In between the well-worn recitations of regret in public letters released Tuesday by New York Public Radio CEO Laura Walker and her board of directors — “I accept responsibility”; “we as an organization have fallen short and must do better”— were sentences that sounded more like sighs of relief, or hands brushing off the last motes of blame.
The occasion was the public release of an “independent investigation” into a conflagration sparked last December by Suki Kim’s damning story on harassment and bullying by John Hockenberry at The Takeaway — leading quickly to the firing of two other prominent hosts, Leonard Lopate and Jonathan Schwartz. The new report, written by two investigators with the law firm Proskauer Rose with “no involvement” from management, presumably looked into those cases — though we don’t know, because there are no names in it — and found no “systemic” discrimination or harassment at the public-radio behemoth.
“As the investigation indicated,” Walker wrote in yesterday’s letter, “I took prompt and significant action when learning of discriminatory behavior, but we need to take further steps.” The board’s letter expressed its full support of the station’s first and only CEO, whose leadership was deeply shaken by a sense that, for years, employee concerns were subordinated to the demands of growth. In February, Walker announced the demotion of her chief content officer, Dean Cappello, along with many initiatives to address what she acknowledged was a broken office culture.
My own reporting on that culture two months ago revealed a history of distrust between employees and a human-resources department that seemed more concerned with policing staff than protecting them. Proskauer Rose acknowledges that distrust head-on, but never identifies its source: “Whatever the merits of the concerns about the human resources department, it is important that employees have confidence that it will protect their right to a respectful and discrimination-free work environment.”
Isn’t it also important to determine what the merits of those concerns are? Employees told me repeatedly — told each other, too — that HR didn’t seem eager to help, and that even when they tried, they didn’t seem to know what they were doing. Proskauer says they were understaffed, which is surely true. But they were also highly effective at resolving sticky situations — such as the three black co-hosts in a row whom Hockenberry bullied out of their jobs — in favor of the management-mandated status quo.
To its credit, Proskauer Rose highlights many of the concerns employees brought up to me — including a lack of clarity on whether harassment reporting is mandatory (it is); what constitutes actionable behavior; and what happens in the course of an HR investigation. Some of its findings are refreshing, including the assertion that “being an ‘equal opportunity abuser’ is no excuse” for behavior, like Hockenberry’s, that disproportionately hurts minorities. Others are depressingly overdue. I wasn’t surprised to learn that WNYC was terrible at communicating about its protocol for harassment investigations; I was shocked to learn that that was because no such written protocol exists.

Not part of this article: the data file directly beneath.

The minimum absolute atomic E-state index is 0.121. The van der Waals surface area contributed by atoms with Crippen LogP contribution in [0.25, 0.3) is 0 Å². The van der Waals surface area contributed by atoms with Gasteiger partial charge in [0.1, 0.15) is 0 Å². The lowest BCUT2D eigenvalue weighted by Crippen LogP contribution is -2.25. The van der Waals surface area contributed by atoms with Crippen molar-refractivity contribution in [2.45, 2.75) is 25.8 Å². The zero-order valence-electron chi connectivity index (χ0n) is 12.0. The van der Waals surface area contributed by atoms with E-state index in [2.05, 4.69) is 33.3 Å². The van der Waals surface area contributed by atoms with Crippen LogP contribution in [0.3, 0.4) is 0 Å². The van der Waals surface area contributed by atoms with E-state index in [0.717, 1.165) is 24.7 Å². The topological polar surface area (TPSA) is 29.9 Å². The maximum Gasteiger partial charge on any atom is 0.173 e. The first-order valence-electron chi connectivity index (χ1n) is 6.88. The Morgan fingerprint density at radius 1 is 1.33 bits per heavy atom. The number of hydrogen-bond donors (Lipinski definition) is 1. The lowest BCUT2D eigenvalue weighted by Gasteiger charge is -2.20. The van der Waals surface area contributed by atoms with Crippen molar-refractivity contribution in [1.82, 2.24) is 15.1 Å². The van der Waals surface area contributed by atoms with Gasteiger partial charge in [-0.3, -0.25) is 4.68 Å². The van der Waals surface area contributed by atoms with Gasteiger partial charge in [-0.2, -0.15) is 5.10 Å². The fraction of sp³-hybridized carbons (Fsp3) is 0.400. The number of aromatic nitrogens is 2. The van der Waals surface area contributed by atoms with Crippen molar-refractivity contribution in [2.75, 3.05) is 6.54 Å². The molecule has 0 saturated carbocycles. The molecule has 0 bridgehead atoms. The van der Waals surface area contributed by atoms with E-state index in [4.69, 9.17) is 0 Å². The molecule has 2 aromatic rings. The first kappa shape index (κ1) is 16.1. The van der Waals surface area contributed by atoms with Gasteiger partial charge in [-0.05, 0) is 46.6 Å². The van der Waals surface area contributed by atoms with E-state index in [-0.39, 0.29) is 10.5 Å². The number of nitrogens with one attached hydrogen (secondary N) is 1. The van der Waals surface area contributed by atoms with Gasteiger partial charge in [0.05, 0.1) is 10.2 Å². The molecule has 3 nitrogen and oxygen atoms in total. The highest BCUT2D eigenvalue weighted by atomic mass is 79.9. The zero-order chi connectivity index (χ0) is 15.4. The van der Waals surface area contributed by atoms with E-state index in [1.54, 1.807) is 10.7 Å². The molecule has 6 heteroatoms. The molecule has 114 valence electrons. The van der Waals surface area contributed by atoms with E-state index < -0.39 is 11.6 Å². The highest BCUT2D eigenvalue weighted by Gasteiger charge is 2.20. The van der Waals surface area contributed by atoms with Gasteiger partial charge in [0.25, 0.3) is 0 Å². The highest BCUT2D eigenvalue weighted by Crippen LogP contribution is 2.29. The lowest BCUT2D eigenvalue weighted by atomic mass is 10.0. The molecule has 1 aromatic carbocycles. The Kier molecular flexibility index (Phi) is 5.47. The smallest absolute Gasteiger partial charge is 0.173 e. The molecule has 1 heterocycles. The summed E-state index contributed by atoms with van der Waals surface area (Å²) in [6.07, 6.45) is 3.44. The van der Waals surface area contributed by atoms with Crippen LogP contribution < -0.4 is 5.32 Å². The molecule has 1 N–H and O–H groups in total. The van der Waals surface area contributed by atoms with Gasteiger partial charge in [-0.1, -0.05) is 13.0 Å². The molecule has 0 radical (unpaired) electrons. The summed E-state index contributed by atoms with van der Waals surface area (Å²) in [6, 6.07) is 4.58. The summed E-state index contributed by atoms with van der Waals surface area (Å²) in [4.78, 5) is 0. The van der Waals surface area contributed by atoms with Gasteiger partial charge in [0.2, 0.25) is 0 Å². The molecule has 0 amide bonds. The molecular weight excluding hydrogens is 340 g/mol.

It’s difficult to take on faith the parts of the Proskauer report that absolve leaders of responsibility. One of its essential findings is that complaints weren’t dealt with because lower-level managers didn’t send them up the chain of command — though when they did, everything supposedly worked fine. Senior management is only mentioned in the course of exonerating it. Never mind that Walker did know about Hockenberry’s bullying and some of his harassment, yet almost nothing was done for years.
The board wrote Tuesday that it had been briefed “in detail concerning specific allegations” but “decided to protect employee privacy and comply with legal obligations” by stripping the report of any detail. As with, say, redacted government documents, it’s impossible to parse whether information was left out to protect victims or to protect the institution from embarrassment. It’s telling that Proskauer, which has a reputation for siding with management in cases like this, proposes many fixes — often in the service of limiting liability — without seriously assessing culpability.
It’s also telling that only 36 people were interviewed — fewer people than I spoke to, and far fewer than work on shows where harassment has occurred. Among the employees past and present who’ve openly expressed their disappointment on social media was former Takeaway producer Kristen Meinzer. She helped start this conversation in December by telling Suki Kim about Hockenberry’s unwelcome advances. But Proskauer didn’t talk to her. (WNYC reporters soon discovered that she was sent a message, but she never saw it and there was no follow-up.) Meinzer was far from the only accuser they didn’t hear from. One of the employees in my piece, who’d complained fruitlessly for months about a co-worker having vocal phone sex, wasn’t interviewed either. After reading the investigation’s results, she wrote to me that she was “infuriated and insulted by the report. I’m not sure how they could find that there was not a ‘systematic problem’ through a sample size of THIRTY-SIX people.”
This employee is one of several women—as many as ten—who’ve left WNYC since the beginning of the year. Many of those who remain are reportedly dismayed at the report’s lack of accountability. But again — as in February, when Cappello was sidelined but not fired and Walker’s position reaffirmed — it’s hard to say a tipping point has been reached, or a mass exodus imminent. Maybe it’s just a matter of expectations. “Disappointed but not surprised,” texted one employee who had considered leaving — and may still, but not yet. “It didn’t say anything we don’t already know.”